Far from politicians trying to confuse us with their convoluted moral systems, where words are kept one day and forgotten the next, football is disarmingly disciplined. The field is one and the same for everyone, the ball is one and the same, and what differentiates players is hard work and raw talent.

If everything was as simple in this absurd society.

Camus, coming from a destitute background of which he was ashamed, loved the common framework of the football pitch where everyone, regardless of race or social status, is welcomed - « I did not know how poor I was until high school. It is then that I learned to make the difference. »

He would not even have got to high school were it not for his primary school teacher Louis Germain, who recognised the boy’s intellectual abilities and convinced his grandmother to let him apply for a study scholarship in 1924. Camus would later pay tribute to Germain in his Nobel Prize acceptance speech.

In 1940, eight years after the onset of the tuberculosis that ended his football dreams, Camus tried to play football again. As he amusingly recounted later, « Before the end of the first half, I was sticking out my tongue like these Kabyle dogs you sometimes meet at two in the afternoon in the summer, in Tizi-Ouzou. »

Tizi-Ouzou in Kabylia, less than a hundred kilometers east of Béjaia, the city Zinédine Zidane’s parents left to look for work in France in 1953, at a time when an increasingly popular Camus worked on adapting Dostoevsky’s Devils for the Paris theaters.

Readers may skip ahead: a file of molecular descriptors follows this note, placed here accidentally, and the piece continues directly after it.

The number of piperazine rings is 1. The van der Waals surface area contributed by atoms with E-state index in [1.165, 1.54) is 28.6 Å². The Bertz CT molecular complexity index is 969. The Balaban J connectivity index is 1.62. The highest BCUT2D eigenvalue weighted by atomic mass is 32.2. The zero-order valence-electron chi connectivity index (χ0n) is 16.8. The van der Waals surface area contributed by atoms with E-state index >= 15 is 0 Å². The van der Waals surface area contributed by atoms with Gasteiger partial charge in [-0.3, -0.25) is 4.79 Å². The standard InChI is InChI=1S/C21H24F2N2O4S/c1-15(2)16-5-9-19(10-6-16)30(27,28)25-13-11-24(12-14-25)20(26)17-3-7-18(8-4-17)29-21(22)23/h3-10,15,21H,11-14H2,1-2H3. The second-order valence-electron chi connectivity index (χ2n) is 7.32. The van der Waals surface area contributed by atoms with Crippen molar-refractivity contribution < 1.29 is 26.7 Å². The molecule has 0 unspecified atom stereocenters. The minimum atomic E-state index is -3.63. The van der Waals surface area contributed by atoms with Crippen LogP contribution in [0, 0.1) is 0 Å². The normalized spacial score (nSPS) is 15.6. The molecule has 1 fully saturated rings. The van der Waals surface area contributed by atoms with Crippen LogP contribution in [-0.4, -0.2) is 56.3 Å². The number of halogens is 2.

Tuberculosis had forced the young Camus to devote himself to journalism, chiefly political. His left-wing leanings lead him to take over Combat, the clandestine newspaper of the French Resistance, in 1943 and form friendships with the foremost thinkers of his time – André Gide, Jean-Paul Sartre. It is around that time that he started writing in earnest and his first novels sprang to the limelight, The Myth of Sisyphus in 1942 to unveil his philosophy of the absurd ; The Outsider a year later, in which the main character Meursault kills an Arab on a beach out of (almost) nowhere.

Looking back on the excerpt relating Meursault’s absurd crime and his subsequent punishment, one would be forgiven for sparing a thought for Zinédine Zidane in the 2006 World Cup final.

« I had only to wish that there be a large crowd of spectators the day of my execution and that they greet me with howls of execration. »

Camus’ words in 1942 could have been Zidane’s thoughts in 2006. The revolt, freedom and passion of the footballer had created one of the finest writers of our time.

 

For more on Camus and les Pieds Noirs, you can also read Maher Mezahi‘s piece on Algeria’s Forgotten Footballers